any man who is over 30, and is not a conservative, has no brains." -
Sir Winston Churchill
"Conservatives saw the savagery of 9/11
in the attacks and prepared for war; liberals saw the savagery of the
9/11 attacks and wanted to prepare indictments and offer therapy and
understanding for our attackers." - Karl Rove
From a psychological type perspective, both quotes seem to comment on type
preferences for Thinking and Feeling. For example, Thinking types often
are stereotyped as making decisions with their "head" and Feeling types
are stereotyped as making decisions with their "heart". Consider
the common characteristics of the Thinking type: rational, logical,
impersonal, critical, analytical. Now consider the common
characteristics of the Feeling type: personal, relationships oriented,
seeks harmony, sympathetic.
comments, of course, represent partisan Republican comments targeted
to a Republican audience and thus his statements about liberals is
framed for his purposes. However, such framing is not unusal to
the world of psychological type and tends to reflect "type bias" or the
tendency to characterize the opposite preference in a less than
flattering light. Regardless of intention, Rove's comments imply
conservatives manifest Thinking characteristics in that they have made
the rational, logical, critical ("tough") decision and have "prepared
for war." Also by implication, liberals are characterized as
providing therapy and understanding--both characteristics arguably
being characteristics of a Feeling preference (and thus,
stereotypically characterized as "soft").
the dynamics of sex-role stereotyping further camouflage the potential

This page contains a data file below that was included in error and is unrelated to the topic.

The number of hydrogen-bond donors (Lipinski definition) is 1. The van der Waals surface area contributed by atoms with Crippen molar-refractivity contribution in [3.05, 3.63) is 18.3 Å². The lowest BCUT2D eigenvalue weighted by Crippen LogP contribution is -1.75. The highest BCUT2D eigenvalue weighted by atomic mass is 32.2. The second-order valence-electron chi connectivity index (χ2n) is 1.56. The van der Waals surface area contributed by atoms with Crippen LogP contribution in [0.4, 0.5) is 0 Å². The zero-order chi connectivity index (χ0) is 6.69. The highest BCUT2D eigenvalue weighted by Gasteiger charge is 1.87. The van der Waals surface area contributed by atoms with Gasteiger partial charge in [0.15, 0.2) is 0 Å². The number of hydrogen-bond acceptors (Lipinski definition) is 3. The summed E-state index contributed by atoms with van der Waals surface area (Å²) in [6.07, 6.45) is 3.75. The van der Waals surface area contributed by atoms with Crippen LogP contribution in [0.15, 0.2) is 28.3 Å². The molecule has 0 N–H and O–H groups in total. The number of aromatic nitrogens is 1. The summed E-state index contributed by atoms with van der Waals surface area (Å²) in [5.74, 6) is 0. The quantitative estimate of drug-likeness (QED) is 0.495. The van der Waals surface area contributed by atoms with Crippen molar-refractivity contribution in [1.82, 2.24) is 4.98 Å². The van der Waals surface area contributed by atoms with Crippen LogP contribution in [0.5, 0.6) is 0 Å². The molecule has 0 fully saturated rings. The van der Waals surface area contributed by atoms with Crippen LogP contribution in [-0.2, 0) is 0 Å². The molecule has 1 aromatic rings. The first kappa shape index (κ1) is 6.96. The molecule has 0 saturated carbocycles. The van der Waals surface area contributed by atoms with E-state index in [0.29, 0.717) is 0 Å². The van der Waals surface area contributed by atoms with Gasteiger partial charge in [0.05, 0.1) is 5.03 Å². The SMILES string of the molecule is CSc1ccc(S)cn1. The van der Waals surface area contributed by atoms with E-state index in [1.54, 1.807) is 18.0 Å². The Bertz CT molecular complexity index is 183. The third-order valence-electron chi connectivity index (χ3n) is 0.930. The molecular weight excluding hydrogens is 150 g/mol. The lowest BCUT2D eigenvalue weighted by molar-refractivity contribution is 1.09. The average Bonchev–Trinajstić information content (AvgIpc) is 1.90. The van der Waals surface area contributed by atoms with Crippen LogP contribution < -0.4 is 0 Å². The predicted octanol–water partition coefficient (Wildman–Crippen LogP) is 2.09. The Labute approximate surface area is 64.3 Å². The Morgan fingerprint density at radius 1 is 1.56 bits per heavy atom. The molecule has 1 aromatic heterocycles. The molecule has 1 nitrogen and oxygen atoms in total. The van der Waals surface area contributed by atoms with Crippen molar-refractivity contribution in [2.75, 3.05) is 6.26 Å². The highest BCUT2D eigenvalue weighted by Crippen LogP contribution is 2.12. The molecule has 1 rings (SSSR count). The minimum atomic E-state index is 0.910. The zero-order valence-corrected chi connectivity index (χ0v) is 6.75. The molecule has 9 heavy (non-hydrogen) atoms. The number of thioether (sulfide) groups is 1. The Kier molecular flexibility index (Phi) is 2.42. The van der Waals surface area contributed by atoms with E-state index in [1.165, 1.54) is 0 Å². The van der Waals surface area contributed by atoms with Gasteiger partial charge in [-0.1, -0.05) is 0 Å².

Thinking orientation of conservatives and the potential Feeling
orientation of liberals. For example, CNBC commentator Chris Matthews'
characterization of the Republican Party as the "daddy" party and the
Democratic party as the "mommy" party illustrates this point.
Along the same lines, University of California, Berkeley linguistics professor George Lakoff has
provided an academic
treatment of the topic that frames political ideology within the
metaphor of the family. Within Lakoff's model conservatives envision
the ideal government as one which is similar to conservative parenting
practices referred to by Lakoff as the "strict father" model. In
contrast, liberals envision the ideal government as one which is
similar to liberal parenting practices termed "nuturing parent" by
Lakoff. Recent empirical research provides some support for
Lakoff's ideas. For example, the editor of American Journal of Political Science noted about a recent article :
In “Competing Visions of Parental Roles and Ideological
Constraint,” David C. Barker and James D. Tinnick III provide an
intriguing account of how family values shape political behavior and
constrain attitudes across issue areas. Using data from the 2000
American National Election Study, Barker and Tinnick find support for
the idea that “nurturant” visions of parental roles engender
egalitarian and humanitarian political values, while “disciplinarian”
visions of proper parenting are associated with political individualism
and traditionalism. Here, then, is a stimulating perspective on the
red/blue “culture war” that in recent years has captivated the media
and the popular imagination.
Here are some of Lakoff's descriptions
of the "strict father model" that suggest a Thinking preference,
particularly in terms of the impersonal, and ciritical approach to
In addition to support and protection, the father's primary duty
is tell his children what is right and wrong, punish them when they do
wrong, and to bring them up to be self-disciplined and self-reliant.
Through self-denial, the children can build strength against internal
evils. In this way, he teaches his children to be self-disciplined,
industrious, polite, trustworthy, and respectful of authority.
The strict father is restrained in showing affection and emotion overtly...
Life is seen as fundamentally difficult and the world as fundamentally dangerous.
Compare the above characteristics with Lakoff's description of
the "nuturing parent model" that suggest a Feeling preference,
particularly in terms of the more personal and sympathetic approach to
The primal experience behind this model is one of being cared for